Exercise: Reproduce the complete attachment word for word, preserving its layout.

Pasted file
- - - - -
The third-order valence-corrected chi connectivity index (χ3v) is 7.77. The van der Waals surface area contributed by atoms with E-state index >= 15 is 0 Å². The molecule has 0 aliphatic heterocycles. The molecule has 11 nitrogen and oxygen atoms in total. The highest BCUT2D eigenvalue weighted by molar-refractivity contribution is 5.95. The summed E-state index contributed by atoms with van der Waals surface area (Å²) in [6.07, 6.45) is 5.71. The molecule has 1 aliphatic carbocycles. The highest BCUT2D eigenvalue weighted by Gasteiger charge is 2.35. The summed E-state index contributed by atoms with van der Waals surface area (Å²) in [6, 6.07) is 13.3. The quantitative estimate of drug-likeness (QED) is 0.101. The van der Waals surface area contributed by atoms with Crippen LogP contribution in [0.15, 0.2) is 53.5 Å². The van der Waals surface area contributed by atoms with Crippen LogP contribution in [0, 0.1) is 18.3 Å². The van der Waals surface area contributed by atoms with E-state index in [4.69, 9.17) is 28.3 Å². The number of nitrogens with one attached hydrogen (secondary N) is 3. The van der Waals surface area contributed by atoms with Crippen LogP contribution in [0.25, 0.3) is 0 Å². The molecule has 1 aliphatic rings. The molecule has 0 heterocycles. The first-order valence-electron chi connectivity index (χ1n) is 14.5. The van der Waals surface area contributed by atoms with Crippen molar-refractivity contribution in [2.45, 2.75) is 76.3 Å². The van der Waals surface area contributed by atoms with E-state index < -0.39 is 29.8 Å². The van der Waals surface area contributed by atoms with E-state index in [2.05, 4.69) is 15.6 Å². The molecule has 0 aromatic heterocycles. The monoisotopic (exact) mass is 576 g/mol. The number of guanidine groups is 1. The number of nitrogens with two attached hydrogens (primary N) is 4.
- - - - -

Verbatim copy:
The third-order valence-corrected chi connectivity index (χ3v) is 7.77. The van der Waals surface area contributed by atoms with E-state index >= 15 is 0 Å². The molecule has 0 aliphatic heterocycles. The molecule has 11 nitrogen and oxygen atoms in total. The highest BCUT2D eigenvalue weighted by molar-refractivity contribution is 5.95. The summed E-state index contributed by atoms with van der Waals surface area (Å²) in [6.07, 6.45) is 5.71. The molecule has 1 aliphatic carbocycles. The highest BCUT2D eigenvalue weighted by Gasteiger charge is 2.35. The summed E-state index contributed by atoms with van der Waals surface area (Å²) in [6, 6.07) is 13.3. The quantitative estimate of drug-likeness (QED) is 0.101. The van der Waals surface area contributed by atoms with Crippen LogP contribution in [0.15, 0.2) is 53.5 Å². The van der Waals surface area contributed by atoms with Crippen LogP contribution in [0, 0.1) is 18.3 Å². The van der Waals surface area contributed by atoms with E-state index in [4.69, 9.17) is 28.3 Å². The number of nitrogens with one attached hydrogen (secondary N) is 3. The van der Waals surface area contributed by atoms with Crippen LogP contribution in [0.25, 0.3) is 0 Å². The molecule has 1 aliphatic rings. The molecule has 0 heterocycles. The first-order valence-electron chi connectivity index (χ1n) is 14.5. The van der Waals surface area contributed by atoms with Crippen molar-refractivity contribution in [2.45, 2.75) is 76.3 Å². The van der Waals surface area contributed by atoms with E-state index < -0.39 is 29.8 Å². The van der Waals surface area contributed by atoms with E-state index in [2.05, 4.69) is 15.6 Å². The molecule has 0 aromatic heterocycles. The monoisotopic (exact) mass is 576 g/mol. The number of guanidine groups is 1. The number of nitrogens with two attached hydrogens (primary N) is 4.